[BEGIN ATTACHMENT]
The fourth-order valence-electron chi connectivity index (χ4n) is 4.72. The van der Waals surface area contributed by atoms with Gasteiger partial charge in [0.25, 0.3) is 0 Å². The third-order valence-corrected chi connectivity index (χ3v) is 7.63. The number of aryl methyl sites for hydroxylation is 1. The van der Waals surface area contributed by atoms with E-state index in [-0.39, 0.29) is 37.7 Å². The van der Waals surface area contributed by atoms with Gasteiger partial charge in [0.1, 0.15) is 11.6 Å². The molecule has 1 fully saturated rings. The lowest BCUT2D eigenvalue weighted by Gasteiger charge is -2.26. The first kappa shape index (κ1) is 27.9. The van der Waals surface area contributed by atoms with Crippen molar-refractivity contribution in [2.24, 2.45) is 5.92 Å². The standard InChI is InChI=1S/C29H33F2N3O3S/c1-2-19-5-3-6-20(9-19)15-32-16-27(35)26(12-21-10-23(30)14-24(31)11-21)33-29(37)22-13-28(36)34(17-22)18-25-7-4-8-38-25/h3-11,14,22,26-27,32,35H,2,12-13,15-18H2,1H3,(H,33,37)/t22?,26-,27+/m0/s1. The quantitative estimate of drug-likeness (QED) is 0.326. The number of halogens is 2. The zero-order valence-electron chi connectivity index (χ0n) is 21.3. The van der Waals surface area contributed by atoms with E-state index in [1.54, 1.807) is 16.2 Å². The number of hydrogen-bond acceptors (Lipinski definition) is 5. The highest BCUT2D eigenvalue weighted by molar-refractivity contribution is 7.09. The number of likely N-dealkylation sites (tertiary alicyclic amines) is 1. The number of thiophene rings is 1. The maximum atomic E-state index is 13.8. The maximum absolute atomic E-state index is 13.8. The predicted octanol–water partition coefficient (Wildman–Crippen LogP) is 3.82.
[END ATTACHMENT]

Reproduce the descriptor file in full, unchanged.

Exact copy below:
The fourth-order valence-electron chi connectivity index (χ4n) is 4.72. The van der Waals surface area contributed by atoms with Gasteiger partial charge in [0.25, 0.3) is 0 Å². The third-order valence-corrected chi connectivity index (χ3v) is 7.63. The number of aryl methyl sites for hydroxylation is 1. The van der Waals surface area contributed by atoms with E-state index in [-0.39, 0.29) is 37.7 Å². The van der Waals surface area contributed by atoms with Gasteiger partial charge in [0.1, 0.15) is 11.6 Å². The molecule has 1 fully saturated rings. The lowest BCUT2D eigenvalue weighted by Gasteiger charge is -2.26. The first kappa shape index (κ1) is 27.9. The van der Waals surface area contributed by atoms with Crippen molar-refractivity contribution in [2.24, 2.45) is 5.92 Å². The standard InChI is InChI=1S/C29H33F2N3O3S/c1-2-19-5-3-6-20(9-19)15-32-16-27(35)26(12-21-10-23(30)14-24(31)11-21)33-29(37)22-13-28(36)34(17-22)18-25-7-4-8-38-25/h3-11,14,22,26-27,32,35H,2,12-13,15-18H2,1H3,(H,33,37)/t22?,26-,27+/m0/s1. The quantitative estimate of drug-likeness (QED) is 0.326. The number of halogens is 2. The zero-order valence-electron chi connectivity index (χ0n) is 21.3. The van der Waals surface area contributed by atoms with E-state index in [1.54, 1.807) is 16.2 Å². The number of hydrogen-bond acceptors (Lipinski definition) is 5. The highest BCUT2D eigenvalue weighted by molar-refractivity contribution is 7.09. The number of likely N-dealkylation sites (tertiary alicyclic amines) is 1. The number of thiophene rings is 1. The maximum atomic E-state index is 13.8. The maximum absolute atomic E-state index is 13.8. The predicted octanol–water partition coefficient (Wildman–Crippen LogP) is 3.82.